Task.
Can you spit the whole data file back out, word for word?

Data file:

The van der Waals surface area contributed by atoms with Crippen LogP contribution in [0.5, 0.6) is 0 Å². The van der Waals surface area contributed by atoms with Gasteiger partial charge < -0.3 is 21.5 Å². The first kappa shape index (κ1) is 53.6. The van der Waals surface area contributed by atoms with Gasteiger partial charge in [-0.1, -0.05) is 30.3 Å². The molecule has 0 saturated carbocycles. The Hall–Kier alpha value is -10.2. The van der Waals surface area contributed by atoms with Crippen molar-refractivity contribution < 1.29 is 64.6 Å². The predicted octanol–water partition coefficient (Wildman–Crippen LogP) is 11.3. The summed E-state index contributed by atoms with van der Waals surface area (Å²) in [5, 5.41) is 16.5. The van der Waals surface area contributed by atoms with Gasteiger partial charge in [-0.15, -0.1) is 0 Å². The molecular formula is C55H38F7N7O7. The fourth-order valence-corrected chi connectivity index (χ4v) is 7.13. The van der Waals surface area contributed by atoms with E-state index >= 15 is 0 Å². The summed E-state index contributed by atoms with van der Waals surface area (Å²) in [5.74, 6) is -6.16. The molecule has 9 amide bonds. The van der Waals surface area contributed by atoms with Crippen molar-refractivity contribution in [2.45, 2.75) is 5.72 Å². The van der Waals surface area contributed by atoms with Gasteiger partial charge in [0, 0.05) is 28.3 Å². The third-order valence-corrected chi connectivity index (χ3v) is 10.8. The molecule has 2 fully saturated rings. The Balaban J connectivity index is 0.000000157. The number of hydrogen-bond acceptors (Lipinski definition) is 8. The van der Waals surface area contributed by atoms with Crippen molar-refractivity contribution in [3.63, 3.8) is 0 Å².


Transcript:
The van der Waals surface area contributed by atoms with Crippen LogP contribution in [0.5, 0.6) is 0 Å². The van der Waals surface area contributed by atoms with Gasteiger partial charge < -0.3 is 21.5 Å². The first kappa shape index (κ1) is 53.6. The van der Waals surface area contributed by atoms with Gasteiger partial charge in [-0.1, -0.05) is 30.3 Å². The molecule has 0 saturated carbocycles. The Hall–Kier alpha value is -10.2. The van der Waals surface area contributed by atoms with Crippen molar-refractivity contribution < 1.29 is 64.6 Å². The predicted octanol–water partition coefficient (Wildman–Crippen LogP) is 11.3. The summed E-state index contributed by atoms with van der Waals surface area (Å²) in [5, 5.41) is 16.5. The van der Waals surface area contributed by atoms with Gasteiger partial charge in [-0.15, -0.1) is 0 Å². The molecular formula is C55H38F7N7O7. The fourth-order valence-corrected chi connectivity index (χ4v) is 7.13. The van der Waals surface area contributed by atoms with E-state index >= 15 is 0 Å². The summed E-state index contributed by atoms with van der Waals surface area (Å²) in [5.74, 6) is -6.16. The molecule has 9 amide bonds. The van der Waals surface area contributed by atoms with Crippen molar-refractivity contribution in [2.45, 2.75) is 5.72 Å². The van der Waals surface area contributed by atoms with Gasteiger partial charge in [0, 0.05) is 28.3 Å². The third-order valence-corrected chi connectivity index (χ3v) is 10.8. The molecule has 2 fully saturated rings. The Balaban J connectivity index is 0.000000157. The number of hydrogen-bond acceptors (Lipinski definition) is 8. The van der Waals surface area contributed by atoms with Crippen molar-refractivity contribution in [3.63, 3.8) is 0 Å².